Originally Posted by Syan48306
So what? That's just a naming scheme. Are you buying a nvidia card so you can get the x70 or x80 name? Or are you buying a card for its performance? If they release a "GTX 700" that beats the Titan, are you going to complain oh they can't do that because thats X00 and the naming isn't right?
How many parts do they have? No really, who's to say they're not already tapped out? What do you think are running the Titans? What about the 780's? Those are defective GK110's and even more defective GK110 chips. They're already doing that.
Plenty of people if they price it at $400 dollars. Besides, who says the GK104 can't do 15% faster? I can easily crank my card GTX690 cores up to 1225mhz and I'm sure you can push it further with a bump in voltage. The GK104 can easily make up that 15% with better yields or more aggressive clocking.[/quote]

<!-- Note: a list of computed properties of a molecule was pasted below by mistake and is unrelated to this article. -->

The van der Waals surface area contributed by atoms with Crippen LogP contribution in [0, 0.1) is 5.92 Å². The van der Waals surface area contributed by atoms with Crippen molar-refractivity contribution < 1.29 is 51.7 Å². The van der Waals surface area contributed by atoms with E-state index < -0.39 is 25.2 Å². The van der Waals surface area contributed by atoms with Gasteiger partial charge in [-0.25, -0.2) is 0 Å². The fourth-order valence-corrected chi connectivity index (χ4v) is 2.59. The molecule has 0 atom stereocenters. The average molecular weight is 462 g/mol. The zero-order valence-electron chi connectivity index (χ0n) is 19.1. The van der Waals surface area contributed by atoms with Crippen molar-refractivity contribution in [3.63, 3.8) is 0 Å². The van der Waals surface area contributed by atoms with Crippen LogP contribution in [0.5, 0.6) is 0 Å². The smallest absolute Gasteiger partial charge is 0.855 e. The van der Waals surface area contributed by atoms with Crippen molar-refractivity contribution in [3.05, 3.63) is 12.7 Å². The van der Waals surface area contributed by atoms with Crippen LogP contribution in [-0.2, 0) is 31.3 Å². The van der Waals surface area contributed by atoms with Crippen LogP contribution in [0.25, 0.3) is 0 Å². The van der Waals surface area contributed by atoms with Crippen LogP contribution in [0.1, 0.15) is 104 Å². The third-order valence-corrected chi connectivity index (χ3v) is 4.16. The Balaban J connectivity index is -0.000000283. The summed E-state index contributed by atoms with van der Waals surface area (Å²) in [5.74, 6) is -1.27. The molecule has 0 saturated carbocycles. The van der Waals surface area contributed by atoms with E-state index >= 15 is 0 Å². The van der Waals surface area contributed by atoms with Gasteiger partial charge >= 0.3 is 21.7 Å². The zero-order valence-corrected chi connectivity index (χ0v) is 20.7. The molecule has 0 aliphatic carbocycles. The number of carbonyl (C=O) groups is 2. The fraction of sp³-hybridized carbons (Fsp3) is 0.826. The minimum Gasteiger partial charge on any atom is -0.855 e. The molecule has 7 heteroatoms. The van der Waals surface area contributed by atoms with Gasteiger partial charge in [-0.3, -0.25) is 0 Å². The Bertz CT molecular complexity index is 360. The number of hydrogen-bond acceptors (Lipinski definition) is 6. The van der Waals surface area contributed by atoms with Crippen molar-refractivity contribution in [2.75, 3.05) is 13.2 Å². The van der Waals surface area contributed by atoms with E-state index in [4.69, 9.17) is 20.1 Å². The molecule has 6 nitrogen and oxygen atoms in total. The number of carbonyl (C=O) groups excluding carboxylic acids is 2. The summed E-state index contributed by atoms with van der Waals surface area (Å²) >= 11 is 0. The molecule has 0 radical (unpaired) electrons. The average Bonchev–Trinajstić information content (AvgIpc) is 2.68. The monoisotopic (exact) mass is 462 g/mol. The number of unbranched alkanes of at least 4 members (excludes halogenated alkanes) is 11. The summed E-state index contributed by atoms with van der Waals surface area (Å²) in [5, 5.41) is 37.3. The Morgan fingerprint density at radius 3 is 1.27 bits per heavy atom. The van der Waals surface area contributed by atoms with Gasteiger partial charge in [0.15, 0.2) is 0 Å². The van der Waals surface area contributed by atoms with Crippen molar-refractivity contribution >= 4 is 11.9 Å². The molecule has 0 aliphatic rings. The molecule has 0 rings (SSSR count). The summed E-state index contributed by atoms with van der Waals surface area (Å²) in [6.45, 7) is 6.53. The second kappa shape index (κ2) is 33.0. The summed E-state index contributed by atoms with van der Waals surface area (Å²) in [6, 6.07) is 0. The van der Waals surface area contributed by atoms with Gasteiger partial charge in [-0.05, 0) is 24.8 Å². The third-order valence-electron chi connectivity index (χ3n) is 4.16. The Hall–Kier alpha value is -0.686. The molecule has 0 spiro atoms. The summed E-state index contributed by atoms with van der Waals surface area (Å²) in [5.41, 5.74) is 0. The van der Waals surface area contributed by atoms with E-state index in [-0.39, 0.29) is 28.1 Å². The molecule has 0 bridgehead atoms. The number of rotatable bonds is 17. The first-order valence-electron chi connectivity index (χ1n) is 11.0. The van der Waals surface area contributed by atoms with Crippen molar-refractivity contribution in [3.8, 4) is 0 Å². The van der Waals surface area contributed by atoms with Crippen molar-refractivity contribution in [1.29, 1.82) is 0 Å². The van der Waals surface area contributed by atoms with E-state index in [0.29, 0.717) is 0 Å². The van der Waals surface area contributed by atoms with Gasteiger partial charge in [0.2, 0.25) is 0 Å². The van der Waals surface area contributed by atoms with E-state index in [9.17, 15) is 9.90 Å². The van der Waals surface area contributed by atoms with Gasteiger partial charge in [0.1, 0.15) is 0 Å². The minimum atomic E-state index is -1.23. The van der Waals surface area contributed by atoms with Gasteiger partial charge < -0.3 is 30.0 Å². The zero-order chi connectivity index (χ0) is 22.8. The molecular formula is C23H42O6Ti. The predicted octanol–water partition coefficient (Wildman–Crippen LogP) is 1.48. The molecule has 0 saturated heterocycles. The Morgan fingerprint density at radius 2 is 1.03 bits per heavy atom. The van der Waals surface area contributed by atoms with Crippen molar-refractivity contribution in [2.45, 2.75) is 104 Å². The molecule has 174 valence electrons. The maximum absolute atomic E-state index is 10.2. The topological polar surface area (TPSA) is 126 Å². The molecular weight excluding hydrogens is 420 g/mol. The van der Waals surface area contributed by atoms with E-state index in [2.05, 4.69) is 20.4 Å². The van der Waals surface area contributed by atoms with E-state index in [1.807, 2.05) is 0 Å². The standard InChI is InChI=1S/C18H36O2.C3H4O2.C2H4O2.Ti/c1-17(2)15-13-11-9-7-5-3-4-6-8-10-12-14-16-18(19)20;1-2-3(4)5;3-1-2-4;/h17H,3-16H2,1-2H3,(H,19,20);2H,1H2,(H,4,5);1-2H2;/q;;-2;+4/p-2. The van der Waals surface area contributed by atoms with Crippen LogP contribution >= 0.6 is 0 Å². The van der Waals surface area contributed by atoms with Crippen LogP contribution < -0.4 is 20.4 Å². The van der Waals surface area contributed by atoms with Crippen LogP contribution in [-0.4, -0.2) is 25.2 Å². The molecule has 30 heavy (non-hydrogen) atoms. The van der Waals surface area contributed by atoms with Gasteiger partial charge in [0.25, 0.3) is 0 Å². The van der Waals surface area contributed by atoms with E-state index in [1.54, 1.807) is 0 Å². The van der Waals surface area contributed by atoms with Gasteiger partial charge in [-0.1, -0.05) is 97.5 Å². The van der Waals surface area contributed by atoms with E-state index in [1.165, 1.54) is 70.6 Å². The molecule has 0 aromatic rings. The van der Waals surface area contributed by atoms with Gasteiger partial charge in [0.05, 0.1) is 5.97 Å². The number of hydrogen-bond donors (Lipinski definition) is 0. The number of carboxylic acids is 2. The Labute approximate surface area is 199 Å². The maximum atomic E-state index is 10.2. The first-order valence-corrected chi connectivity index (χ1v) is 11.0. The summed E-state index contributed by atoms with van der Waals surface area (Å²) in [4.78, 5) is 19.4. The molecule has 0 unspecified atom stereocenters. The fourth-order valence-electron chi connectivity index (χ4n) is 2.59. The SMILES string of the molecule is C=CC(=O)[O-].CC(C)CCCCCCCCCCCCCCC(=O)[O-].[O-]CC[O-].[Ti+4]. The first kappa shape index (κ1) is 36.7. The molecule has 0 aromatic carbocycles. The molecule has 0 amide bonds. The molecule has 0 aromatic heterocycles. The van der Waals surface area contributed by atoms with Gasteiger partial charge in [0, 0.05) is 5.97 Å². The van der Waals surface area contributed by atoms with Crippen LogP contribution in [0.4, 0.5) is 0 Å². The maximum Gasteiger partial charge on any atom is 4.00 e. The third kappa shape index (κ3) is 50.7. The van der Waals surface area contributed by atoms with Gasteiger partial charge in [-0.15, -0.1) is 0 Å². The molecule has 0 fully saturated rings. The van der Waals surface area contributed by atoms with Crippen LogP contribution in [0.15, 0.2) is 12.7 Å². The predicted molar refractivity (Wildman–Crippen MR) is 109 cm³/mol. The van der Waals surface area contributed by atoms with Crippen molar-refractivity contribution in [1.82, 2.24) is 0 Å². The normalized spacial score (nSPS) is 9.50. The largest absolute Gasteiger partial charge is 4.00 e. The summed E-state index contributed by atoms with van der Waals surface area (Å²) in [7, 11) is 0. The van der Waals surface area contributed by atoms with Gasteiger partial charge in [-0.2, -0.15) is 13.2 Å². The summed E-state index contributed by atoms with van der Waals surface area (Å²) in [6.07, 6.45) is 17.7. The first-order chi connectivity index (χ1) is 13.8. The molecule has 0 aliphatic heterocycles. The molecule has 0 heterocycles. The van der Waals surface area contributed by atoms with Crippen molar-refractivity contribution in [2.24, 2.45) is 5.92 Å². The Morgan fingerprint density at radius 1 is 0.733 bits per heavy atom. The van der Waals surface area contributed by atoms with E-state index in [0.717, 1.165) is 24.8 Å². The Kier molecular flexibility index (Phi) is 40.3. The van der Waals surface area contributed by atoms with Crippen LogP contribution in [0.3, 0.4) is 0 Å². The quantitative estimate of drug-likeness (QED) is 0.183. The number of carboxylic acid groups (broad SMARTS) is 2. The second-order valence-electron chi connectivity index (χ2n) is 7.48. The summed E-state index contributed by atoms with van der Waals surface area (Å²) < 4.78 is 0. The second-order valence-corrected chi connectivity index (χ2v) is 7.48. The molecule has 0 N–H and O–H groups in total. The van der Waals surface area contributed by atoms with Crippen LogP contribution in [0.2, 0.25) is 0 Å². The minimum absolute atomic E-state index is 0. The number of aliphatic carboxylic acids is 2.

Looks like you did not fully understand some parts of my post:
1) I am not talking about naming at all; just following with the most recent graphics releases: 400, 500,600 series. If this occurs which unlikely IMO than all attention will seat on gtx 780 and the rest are to be forgotten... Would be pointless considering gk 110 chips are all over Nvidia`s shelf.
2) I am referring here to a GTX 770, why not launch it with gk 110 part(gk 104 makes no sense)
3) From a consumer perspective: YES. From a business perspective: NO
Release a GTX 770 with even higher GTX 680 clocks(reaching max limits) and even then not every gtx 680 cranks up 15%...
3a) Too hot, no more room for overclocking, high temps, shorter life span; lots of noise and more... Reviews will tell this to a customer, no one will buy. Why? GTx 680/670 owners can (maybe) crack it up on their own or unwilling to do it cause of the temp and the rest of customers skip cause of the same reasons. Where is a profit of this?